The simple fact is that we have nothing without the help of another, and even our very lives came from God using the body of others. We are nothing on our own and never have been. Truthfully we possess nothing permanent of ourselves. All that we are, all that we have, all that we will ever become is tied up in the good gifts of God to us. Here is how you can verify this truth: If you really think something belongs to you; die and try to keep somebody else from taking it.
A Note on TITHING and the Believer
Let’s take a moment, since we are in a passage about giving in a planned way, and deal with the age old question: “To tithe or not to tithe!” Many believers were raised to believe that we owe God a tenth of our increase. That isn’t true. We owe God everything, but that doesn’t necessarily instruct us on how much to give in our local church, or to ministry needs in general. Let me unpack that idea a bit.
In terms of those who teach “tithing”, they will cite the record of giving in the “tithe” extending back to the first book of the Bible. In Genesis 14:18-20, Abraham, after rescuing Lot, met with the enigmatic priest of the Living God name Melchizedek. After Melchizedek offered Abraham a blessing based on his rescue of people and goods, Abraham gave him a tenth of everything he has obtained from the battle. “Then Melchizedek king of Salem brought out bread and wine. He was priest of God Most High, and he blessed Abram, saying, “Blessed be Abram by God Most High, Creator of heaven and earth. And praise be to God Most High, who delivered your enemies into your hand.” Then Abram gave him a tenth of everything.” —Genesis 14:18-20
Take a moment and consider this, not simply as a pattern, but as an event by itself. Did the inclusion of the story by Moses show that he intended the passage to teach believers to give to their Temple? If it did, was this to be later inferred in giving to their synagogue and after the advent of Jesus by believers in the church? In other words, are there any indications that Abraham’s act was to be instructive to us in an amount to give at our place of worship?
Consider this: Abraham wasn’t at Temple or church, and there is no internal instruction in the passage. In fact, there is a widely promoted theory of the passage that “tithing” in this text existed “before the conditions of the Law of Moses” and therefore superseded the Law. Yet, that reasoning is deeply flawed. While it is true that Abraham gave BEFORE THE LAW, his tithe was NOT from Abraham’s own wealth (Gen 13), but from the spoils of war. There are NO passages that indicate Abraham took anything from his own wealth at that time or any subsequent time. If we followed the pattern of that passage, we would give things taken from others and keep our own stuff. We would also learn to do it only one time.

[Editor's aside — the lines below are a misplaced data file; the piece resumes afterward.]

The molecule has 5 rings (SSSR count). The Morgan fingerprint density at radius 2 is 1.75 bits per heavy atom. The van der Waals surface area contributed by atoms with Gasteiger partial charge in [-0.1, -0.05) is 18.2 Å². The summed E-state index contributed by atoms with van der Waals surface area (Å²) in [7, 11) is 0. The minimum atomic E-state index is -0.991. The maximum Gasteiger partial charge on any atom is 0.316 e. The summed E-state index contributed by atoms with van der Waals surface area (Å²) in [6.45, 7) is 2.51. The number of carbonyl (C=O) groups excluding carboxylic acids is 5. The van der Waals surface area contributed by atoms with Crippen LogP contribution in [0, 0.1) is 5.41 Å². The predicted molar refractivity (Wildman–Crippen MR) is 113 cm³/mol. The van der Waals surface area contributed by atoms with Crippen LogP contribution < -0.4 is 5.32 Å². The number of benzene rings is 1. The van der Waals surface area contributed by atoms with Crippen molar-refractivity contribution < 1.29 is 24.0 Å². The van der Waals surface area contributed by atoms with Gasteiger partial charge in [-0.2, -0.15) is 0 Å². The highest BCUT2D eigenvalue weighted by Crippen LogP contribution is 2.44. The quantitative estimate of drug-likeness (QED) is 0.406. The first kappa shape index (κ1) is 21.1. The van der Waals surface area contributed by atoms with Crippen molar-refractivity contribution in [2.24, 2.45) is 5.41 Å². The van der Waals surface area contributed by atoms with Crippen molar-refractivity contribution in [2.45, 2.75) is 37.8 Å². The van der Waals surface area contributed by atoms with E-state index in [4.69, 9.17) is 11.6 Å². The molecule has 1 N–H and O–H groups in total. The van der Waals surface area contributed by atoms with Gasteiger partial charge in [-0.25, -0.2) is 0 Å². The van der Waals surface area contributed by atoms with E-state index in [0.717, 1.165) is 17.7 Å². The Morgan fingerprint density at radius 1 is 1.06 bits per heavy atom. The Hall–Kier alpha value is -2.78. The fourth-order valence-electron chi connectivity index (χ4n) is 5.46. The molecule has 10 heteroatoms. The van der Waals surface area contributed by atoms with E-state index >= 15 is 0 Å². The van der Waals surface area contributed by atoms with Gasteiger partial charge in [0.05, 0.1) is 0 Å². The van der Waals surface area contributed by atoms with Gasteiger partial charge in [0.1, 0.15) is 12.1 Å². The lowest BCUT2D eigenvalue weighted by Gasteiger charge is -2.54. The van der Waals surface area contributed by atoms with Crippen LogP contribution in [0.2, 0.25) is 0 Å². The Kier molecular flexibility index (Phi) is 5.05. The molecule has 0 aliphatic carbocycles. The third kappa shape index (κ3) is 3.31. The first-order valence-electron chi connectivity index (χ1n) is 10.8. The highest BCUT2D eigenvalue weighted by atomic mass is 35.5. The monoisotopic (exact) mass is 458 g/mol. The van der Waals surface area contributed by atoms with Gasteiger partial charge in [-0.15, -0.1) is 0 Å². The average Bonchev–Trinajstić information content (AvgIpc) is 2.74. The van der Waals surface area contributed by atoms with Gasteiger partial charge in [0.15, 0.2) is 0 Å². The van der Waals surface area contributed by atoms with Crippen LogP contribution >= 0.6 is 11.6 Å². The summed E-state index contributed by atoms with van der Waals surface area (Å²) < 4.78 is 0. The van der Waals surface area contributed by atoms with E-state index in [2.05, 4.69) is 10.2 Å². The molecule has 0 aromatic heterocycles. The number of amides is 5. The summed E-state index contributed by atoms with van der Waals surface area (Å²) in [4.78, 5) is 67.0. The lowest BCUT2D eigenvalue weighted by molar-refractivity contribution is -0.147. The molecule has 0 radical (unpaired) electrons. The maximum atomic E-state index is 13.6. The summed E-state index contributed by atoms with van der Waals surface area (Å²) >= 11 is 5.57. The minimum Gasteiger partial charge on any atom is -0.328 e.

“Wait!” some would argue. In Genesis 28:12-22, Jacob, after his visionary dream of Jacob’s Ladder (or stairway) and his reception of a blessing from God, promised God a tenth: “12 He had a dream, and behold, a ladder was set on the earth with its top reaching to heaven; and behold, the angels of God were ascending and descending on it. 13 And behold, the Lord stood [h]above it and said, “I am the Lord, the God of your father Abraham and the God of Isaac; the land on which you lie, I will give it to you and to your descendants. 14 Your descendants will also be like the dust of the earth, and you will spread out to the west and to the east and to the north and to the south; and in you and in your descendants shall all the families of the earth be blessed. 15 Behold, I am with you and will keep you wherever you go, and will bring you back to this land; for I will not leave you until I have done what I have [m]promised you.” 16 Then Jacob awoke from his sleep and said, “Surely the Lord is in this place, and I did not know it.” 17 He was afraid and said, “How awesome is this place! This is none other than the house of God, and this is the gate of heaven.” 18 So Jacob rose early in the morning, and took the stone that he had put under his head and set it up as a pillar and poured oil on its top. 19 He called the name of that place Bethel; however, previously the name of the city had been Luz. 20 Then Jacob made a vow, saying, “If God will be with me and will keep me on this journey that I take, and will give me food to eat and garments to wear, 21 and I return to my father’s house in safety, then the Lord will be my God. 22 This stone, which I have set up as a pillar, will be God’s house, and of all that You give me I will surely give a tenth to You.”” —Genesis 28:12-22
It is true that is exactly what Jacob did. Here is the issue: There is no wider command in the passage that showed any broader application to other believers nor is there a record that God required this of him. He simply said that he did what was customary for a guardian king. In the period, a tithe was something you gave to a king or chieftain of an area in order to guarantee safe passage through their territory on a journey. You didn’t do it unless you passed through their property. Is the teaching of the tithe in this case a “deal with God”? Are we saying you should offer God “safe passage money” in a reciprocal agreement? I don’t think so.